I’ve had a really busy couple of weeks with visiting family members from South Africa, who are here for the big event of the year – Nic’s Sandhurst Commissioning.
In the lead up to their arrival and the event itself, I was focused almost entirely on everyone else. Making sure everyone was in the right place, at the right time, with everything they needed, and that they were all comfortable. It was only after the event when I could relax that I realised that in so many ways, I had dropped into a repeat pattern of behaviour. As the eldest child, I was always the one who was told I had to be responsible for my younger siblings and friends when no adult was around. Those early messages really stick in the brain, and so often they are unconscious repeated for decades.
When I paused to think about it, I realised that the patterns were extending into the types of conversations I was having with family members, the places we visit, and the food we like to eat. If you really think about it, we’re stuck in repeats all the time. Some of them are worth stepping out of – and it’s when I recognise those that I get into my experimenting and boundary pushing phases.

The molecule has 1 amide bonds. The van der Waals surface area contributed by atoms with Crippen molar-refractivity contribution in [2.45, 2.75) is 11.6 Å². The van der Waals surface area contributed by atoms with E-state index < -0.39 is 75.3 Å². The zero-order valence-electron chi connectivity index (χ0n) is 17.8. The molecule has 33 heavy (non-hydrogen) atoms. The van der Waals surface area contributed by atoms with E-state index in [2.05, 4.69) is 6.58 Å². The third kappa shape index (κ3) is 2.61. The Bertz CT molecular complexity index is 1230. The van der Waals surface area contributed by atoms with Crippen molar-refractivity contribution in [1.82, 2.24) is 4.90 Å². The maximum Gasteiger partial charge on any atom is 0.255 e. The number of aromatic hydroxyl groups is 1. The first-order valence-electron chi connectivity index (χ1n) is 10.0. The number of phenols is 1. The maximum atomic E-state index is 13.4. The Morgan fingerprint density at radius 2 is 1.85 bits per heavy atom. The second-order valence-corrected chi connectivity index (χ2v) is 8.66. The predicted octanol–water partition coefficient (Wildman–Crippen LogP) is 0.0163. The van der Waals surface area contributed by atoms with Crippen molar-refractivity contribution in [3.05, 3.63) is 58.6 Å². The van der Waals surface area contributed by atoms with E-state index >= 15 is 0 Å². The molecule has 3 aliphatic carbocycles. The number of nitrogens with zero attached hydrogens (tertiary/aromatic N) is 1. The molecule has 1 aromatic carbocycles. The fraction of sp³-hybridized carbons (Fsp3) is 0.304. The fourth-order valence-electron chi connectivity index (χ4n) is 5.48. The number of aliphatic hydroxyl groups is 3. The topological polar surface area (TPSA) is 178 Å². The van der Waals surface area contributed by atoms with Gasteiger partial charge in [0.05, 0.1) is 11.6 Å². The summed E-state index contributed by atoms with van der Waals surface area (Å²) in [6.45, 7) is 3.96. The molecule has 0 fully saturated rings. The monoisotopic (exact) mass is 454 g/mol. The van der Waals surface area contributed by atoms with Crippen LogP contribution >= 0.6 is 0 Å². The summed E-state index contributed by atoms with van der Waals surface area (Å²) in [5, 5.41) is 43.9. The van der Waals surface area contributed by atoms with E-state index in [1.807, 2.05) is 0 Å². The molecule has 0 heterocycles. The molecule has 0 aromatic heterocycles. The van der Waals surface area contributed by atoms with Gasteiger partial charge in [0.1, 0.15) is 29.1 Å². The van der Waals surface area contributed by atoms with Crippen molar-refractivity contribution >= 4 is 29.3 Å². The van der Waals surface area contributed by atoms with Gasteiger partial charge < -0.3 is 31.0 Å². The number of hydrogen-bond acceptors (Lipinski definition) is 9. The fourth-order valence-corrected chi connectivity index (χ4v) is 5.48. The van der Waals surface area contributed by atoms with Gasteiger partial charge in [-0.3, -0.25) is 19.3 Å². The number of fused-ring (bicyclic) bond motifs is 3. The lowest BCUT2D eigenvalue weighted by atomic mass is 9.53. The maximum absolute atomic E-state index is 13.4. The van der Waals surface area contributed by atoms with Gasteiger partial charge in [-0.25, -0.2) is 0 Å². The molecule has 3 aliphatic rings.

But there are some patterns that are really cool. And the more I looked, the more I saw. Here are a few of the visual repeat patterns from my week.
The red stripes and perfectly aligned shoulders in the Sandhurst parade were so impressive. Seeing 600 cadets marching onto the parade ground was a visual thrill – the rhythm of boots and the patterns of uniforms moving in perfect synchonisation created a proper pageant.
Nic’s ceremonial sword has beautiful patterns engraved on the the blade. It’s a real work of art.
The cable in my latest jumper (which I hope will be finished this week because it’s been going on for far too long now!) is far less of a work of art. The repeat pattern of the cable has a nice little extra twist every so often.
I’m now thinking about how patterns manifest themselves in my paintings.